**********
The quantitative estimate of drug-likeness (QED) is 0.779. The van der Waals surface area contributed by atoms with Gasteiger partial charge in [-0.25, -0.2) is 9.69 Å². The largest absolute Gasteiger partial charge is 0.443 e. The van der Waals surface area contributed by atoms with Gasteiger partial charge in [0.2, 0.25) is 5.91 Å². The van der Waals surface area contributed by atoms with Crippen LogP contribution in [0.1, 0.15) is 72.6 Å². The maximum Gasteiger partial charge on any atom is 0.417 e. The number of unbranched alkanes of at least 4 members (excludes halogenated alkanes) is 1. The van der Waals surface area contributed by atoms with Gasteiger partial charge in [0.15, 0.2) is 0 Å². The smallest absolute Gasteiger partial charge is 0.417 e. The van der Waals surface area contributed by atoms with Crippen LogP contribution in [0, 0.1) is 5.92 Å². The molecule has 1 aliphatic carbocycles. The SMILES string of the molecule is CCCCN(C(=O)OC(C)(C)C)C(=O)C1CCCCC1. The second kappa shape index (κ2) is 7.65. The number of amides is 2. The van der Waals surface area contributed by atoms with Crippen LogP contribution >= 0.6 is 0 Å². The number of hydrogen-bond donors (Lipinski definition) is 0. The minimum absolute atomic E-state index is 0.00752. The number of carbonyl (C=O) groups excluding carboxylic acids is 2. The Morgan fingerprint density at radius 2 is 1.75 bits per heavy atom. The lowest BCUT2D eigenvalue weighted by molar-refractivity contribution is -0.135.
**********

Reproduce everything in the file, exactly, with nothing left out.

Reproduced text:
The quantitative estimate of drug-likeness (QED) is 0.779. The van der Waals surface area contributed by atoms with Gasteiger partial charge in [-0.25, -0.2) is 9.69 Å². The largest absolute Gasteiger partial charge is 0.443 e. The van der Waals surface area contributed by atoms with Gasteiger partial charge in [0.2, 0.25) is 5.91 Å². The van der Waals surface area contributed by atoms with Crippen LogP contribution in [0.1, 0.15) is 72.6 Å². The maximum Gasteiger partial charge on any atom is 0.417 e. The number of unbranched alkanes of at least 4 members (excludes halogenated alkanes) is 1. The van der Waals surface area contributed by atoms with Gasteiger partial charge in [0.15, 0.2) is 0 Å². The smallest absolute Gasteiger partial charge is 0.417 e. The van der Waals surface area contributed by atoms with Crippen LogP contribution in [0, 0.1) is 5.92 Å². The molecule has 1 aliphatic carbocycles. The SMILES string of the molecule is CCCCN(C(=O)OC(C)(C)C)C(=O)C1CCCCC1. The second kappa shape index (κ2) is 7.65. The number of amides is 2. The van der Waals surface area contributed by atoms with Crippen LogP contribution >= 0.6 is 0 Å². The number of hydrogen-bond donors (Lipinski definition) is 0. The minimum absolute atomic E-state index is 0.00752. The number of carbonyl (C=O) groups excluding carboxylic acids is 2. The Morgan fingerprint density at radius 2 is 1.75 bits per heavy atom. The lowest BCUT2D eigenvalue weighted by molar-refractivity contribution is -0.135.